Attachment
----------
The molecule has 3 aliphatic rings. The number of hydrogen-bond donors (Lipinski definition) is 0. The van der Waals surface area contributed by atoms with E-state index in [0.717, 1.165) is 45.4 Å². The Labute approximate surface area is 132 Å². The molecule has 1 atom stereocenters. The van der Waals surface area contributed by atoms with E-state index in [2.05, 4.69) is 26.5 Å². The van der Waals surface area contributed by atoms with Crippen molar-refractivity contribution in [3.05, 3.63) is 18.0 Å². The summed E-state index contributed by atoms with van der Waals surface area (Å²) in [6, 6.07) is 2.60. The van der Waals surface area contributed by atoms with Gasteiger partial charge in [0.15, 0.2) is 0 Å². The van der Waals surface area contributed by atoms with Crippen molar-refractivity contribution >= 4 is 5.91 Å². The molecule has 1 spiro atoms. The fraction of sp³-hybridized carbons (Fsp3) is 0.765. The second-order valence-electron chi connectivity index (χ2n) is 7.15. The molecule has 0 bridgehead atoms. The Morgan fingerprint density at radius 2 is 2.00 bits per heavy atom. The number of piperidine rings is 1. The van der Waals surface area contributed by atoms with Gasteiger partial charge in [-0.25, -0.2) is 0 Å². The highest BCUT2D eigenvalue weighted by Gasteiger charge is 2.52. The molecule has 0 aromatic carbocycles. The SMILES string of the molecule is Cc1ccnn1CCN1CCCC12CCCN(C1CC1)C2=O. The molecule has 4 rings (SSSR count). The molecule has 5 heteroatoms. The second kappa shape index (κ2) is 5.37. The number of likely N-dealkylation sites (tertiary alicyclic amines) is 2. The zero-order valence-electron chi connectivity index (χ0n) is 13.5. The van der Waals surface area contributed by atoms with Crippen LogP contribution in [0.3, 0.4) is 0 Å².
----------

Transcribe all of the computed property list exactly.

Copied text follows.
The molecule has 3 aliphatic rings. The number of hydrogen-bond donors (Lipinski definition) is 0. The van der Waals surface area contributed by atoms with E-state index in [0.717, 1.165) is 45.4 Å². The Labute approximate surface area is 132 Å². The molecule has 1 atom stereocenters. The van der Waals surface area contributed by atoms with E-state index in [2.05, 4.69) is 26.5 Å². The van der Waals surface area contributed by atoms with Crippen molar-refractivity contribution in [3.05, 3.63) is 18.0 Å². The summed E-state index contributed by atoms with van der Waals surface area (Å²) in [6, 6.07) is 2.60. The van der Waals surface area contributed by atoms with Gasteiger partial charge in [0.15, 0.2) is 0 Å². The van der Waals surface area contributed by atoms with Crippen molar-refractivity contribution >= 4 is 5.91 Å². The molecule has 1 spiro atoms. The fraction of sp³-hybridized carbons (Fsp3) is 0.765. The second-order valence-electron chi connectivity index (χ2n) is 7.15. The molecule has 0 bridgehead atoms. The Morgan fingerprint density at radius 2 is 2.00 bits per heavy atom. The number of piperidine rings is 1. The van der Waals surface area contributed by atoms with Gasteiger partial charge in [-0.25, -0.2) is 0 Å². The highest BCUT2D eigenvalue weighted by Gasteiger charge is 2.52. The molecule has 0 aromatic carbocycles. The SMILES string of the molecule is Cc1ccnn1CCN1CCCC12CCCN(C1CC1)C2=O. The molecule has 4 rings (SSSR count). The molecule has 5 heteroatoms. The second kappa shape index (κ2) is 5.37. The number of likely N-dealkylation sites (tertiary alicyclic amines) is 2. The zero-order valence-electron chi connectivity index (χ0n) is 13.5. The van der Waals surface area contributed by atoms with Crippen LogP contribution in [0.3, 0.4) is 0 Å².